This article explores the tension between granting patent protection under the TRIPS Agreements and the availability of medicines at affordable prices to developing countries. A crucial consideration under the TRIPS compulsory licensing option is the ‘adequate remuneration’ paid. A theoretical and empirical analysis shows that the royalties set under past compulsory licenses have been much lower than those that would be established under the ‘foregone profits’ standard of US patent law. To respect comparative advantage in the supply of licensed drugs, the TRIPS language requiring that compulsory licensing be predominantly for domestic supply needs clarification. The multinational drug pricing strategy that best combines equity with coverage of R&D costs is a variant of Ramsey pricing, under which prices are much lower in nations with low ability to pay and/or high price elasticities of demand than in wealthy nations. Statistical evidence on the prices of 15 AIDS drugs in 18 low- and medium-income nations reveals that tendencies toward Ramsey pricing were at best weak. To encourage Ramsey pricing, parallel exports should be barred from low-income nations, and price controls should not benchmark the prices charged in low-income nations. Outright donation can also enhance the supply of drugs to low-income nations. A quantitative analysis shows that when the marginal cost of production is low relative to ‘inventoriable’ average cost, donations can actually enhance a drug producer's after-tax profits under US tax laws. Minor tax law changes to enhance donation incentives are suggested.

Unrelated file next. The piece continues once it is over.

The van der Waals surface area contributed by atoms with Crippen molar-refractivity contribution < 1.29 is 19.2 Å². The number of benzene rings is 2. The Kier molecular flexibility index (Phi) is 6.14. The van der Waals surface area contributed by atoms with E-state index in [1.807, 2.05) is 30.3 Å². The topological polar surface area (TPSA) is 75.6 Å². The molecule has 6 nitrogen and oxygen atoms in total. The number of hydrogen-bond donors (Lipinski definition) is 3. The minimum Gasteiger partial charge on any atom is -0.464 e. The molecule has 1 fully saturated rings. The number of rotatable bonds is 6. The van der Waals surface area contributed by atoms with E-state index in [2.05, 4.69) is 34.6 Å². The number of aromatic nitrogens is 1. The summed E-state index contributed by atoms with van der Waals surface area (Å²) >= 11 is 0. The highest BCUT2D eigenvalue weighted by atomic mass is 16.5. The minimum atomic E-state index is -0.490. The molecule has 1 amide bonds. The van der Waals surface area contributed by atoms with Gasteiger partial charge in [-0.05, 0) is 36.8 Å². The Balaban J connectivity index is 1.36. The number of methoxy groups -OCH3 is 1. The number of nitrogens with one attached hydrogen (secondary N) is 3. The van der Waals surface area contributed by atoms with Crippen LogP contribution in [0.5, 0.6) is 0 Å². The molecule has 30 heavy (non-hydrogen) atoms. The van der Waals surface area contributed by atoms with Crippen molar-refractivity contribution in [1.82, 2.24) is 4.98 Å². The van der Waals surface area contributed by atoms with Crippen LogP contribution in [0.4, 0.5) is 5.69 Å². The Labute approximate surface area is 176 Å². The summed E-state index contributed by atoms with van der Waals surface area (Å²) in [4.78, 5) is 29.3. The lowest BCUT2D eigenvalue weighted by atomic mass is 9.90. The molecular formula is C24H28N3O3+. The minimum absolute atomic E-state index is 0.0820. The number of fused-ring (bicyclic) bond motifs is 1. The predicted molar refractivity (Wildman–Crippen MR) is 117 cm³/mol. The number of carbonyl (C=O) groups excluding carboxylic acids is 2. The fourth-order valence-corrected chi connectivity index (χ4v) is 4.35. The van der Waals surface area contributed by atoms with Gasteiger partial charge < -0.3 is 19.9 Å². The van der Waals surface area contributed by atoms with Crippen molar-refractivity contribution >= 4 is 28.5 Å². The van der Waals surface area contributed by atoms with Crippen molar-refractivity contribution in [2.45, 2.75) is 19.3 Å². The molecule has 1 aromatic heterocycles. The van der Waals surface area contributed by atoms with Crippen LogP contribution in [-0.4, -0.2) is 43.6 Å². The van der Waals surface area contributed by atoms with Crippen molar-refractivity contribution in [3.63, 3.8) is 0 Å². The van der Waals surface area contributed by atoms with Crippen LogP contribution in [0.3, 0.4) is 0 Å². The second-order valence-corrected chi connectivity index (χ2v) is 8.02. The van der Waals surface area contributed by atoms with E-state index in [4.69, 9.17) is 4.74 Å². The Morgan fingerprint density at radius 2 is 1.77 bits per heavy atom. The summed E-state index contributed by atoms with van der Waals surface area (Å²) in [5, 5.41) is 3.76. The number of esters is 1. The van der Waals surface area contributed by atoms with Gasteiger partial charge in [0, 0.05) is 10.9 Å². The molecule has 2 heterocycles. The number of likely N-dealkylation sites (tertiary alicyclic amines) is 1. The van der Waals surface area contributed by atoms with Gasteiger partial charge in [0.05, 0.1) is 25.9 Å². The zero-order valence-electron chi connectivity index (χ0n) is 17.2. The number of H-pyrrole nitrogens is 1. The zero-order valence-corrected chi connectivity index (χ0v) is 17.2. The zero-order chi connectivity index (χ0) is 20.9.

Scherer, F.M., and Jayashree Watal. "Post-TRIPS Options for Access to Patented Medicines in Developing Nations." Journal of International Economic Law 5.4 (December 2002): 913-939.